Getting to Know the Principal
This week’s activity of writing questions to ask an administrator was interesting. I went back in my files to look at the questions we wrote last year when I was on the principal search committee. I wish I knew then what I know now. Most of our questions related to the candidate’s skill rather than relationships. I learned that you learn a great deal more about a person from asking questions that bring out answers like, “I’d find out what their interests are and focus on their strengths.”
Last summer I interviewed for a position much like my current position except it was for a district rather than a school. The person who interviewed me said something similar to what I heard this week. You can teach anyone a skill. That’s easy. Finding a good match relates to the candidates ability to develop good relationships with others. That made a great deal of sense.
For an administrator to be effective, it’s probably less important for her to know a great deal about a particular program or strategy and more important for her to be willing to learn and willing to support others as they learn.
As it turns out, I didn’t get the job because I didn’t have the right skills, or knowledge. I’m sure I would have been great, but it is hard to convey my effectiveness in developing relationships in a 45-minute conversation.
The Beginning of Learning Something New
The first day of class, we talked a great deal about change. Implementing change is a very difficult task. From my observation, one of the most important first steps is convincing the community that change is necessary. The community has to see the vision and continue to see it throughout the process. Without understanding the value of the change, so many are complacent and remain with the status quo.
In my own school, we have purchased new textbooks and are trying to learn how to teach writing. The writing program called 6 Traits has been around for a long time. It is research driven and and a very widely used program. For the teachers in my school, it is quite different than what they are used to.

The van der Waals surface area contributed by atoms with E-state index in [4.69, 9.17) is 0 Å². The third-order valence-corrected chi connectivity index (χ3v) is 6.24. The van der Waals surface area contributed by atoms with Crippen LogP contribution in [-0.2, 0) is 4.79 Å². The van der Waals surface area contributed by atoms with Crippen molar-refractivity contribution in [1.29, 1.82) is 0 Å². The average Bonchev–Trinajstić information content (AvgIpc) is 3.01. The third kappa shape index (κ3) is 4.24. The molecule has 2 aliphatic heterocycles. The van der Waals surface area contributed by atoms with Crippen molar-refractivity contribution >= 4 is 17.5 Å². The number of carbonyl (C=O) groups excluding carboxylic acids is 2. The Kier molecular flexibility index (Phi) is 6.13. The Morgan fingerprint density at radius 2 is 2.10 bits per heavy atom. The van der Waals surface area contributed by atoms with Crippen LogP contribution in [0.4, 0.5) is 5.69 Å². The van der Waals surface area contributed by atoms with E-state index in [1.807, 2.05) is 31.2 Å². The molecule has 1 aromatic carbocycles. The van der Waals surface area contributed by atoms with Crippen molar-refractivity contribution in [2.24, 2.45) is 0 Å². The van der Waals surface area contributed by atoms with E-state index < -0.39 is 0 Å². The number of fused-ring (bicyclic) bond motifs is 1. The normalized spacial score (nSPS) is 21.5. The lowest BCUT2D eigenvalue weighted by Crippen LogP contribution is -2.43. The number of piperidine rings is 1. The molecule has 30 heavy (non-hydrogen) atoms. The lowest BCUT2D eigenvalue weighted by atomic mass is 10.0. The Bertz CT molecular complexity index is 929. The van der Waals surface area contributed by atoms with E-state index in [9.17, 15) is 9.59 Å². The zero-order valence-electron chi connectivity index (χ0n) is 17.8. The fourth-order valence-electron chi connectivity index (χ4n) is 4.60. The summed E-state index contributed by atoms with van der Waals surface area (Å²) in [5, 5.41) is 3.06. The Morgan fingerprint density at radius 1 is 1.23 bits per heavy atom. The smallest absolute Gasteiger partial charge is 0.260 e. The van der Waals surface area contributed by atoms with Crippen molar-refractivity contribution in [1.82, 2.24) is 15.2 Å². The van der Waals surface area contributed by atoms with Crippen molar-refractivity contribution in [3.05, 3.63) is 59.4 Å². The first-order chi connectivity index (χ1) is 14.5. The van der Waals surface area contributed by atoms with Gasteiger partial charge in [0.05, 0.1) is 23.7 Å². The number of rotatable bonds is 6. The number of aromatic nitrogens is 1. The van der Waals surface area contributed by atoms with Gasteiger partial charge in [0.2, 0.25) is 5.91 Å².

Before the program was purchased and before we were given the first of many teacher inservices, the principal (who retired at the end of last year) showed the comparison of our writing scores to those of the neighboring public schools. The results were glaring. We clearly needed a better way to teach writing. Our scores in writing were far below those of children in the public schools. The teachers were convinced and seem to be willing to look at the 6 Traits and adjust their way of thinking. The first step seem to go well.
As the process continues, it becomes increasingly difficult the maintain the momentum. Some teachers, although they recognize that children need to learn to write, find it difficult to completely change their current teaching strategies. For example, it’s hard for some to give up the grammar workbook.
The struggle to implement change is that many forget the vision. They lose sight of why they have to expend the effort to learn a program, it’s vocabulary, the teaching strategies, and assessment techniques.
Change is necessary for growth. It is difficult to understand why teachers are not willing to change. It must be extremely difficult for the administration to keep reminding those resistant to change of the goal – to increase student acheivement. It must be such a bore to have to keep reminding those resistant to change why change is necessary.
I wonder what “The Change Game” is.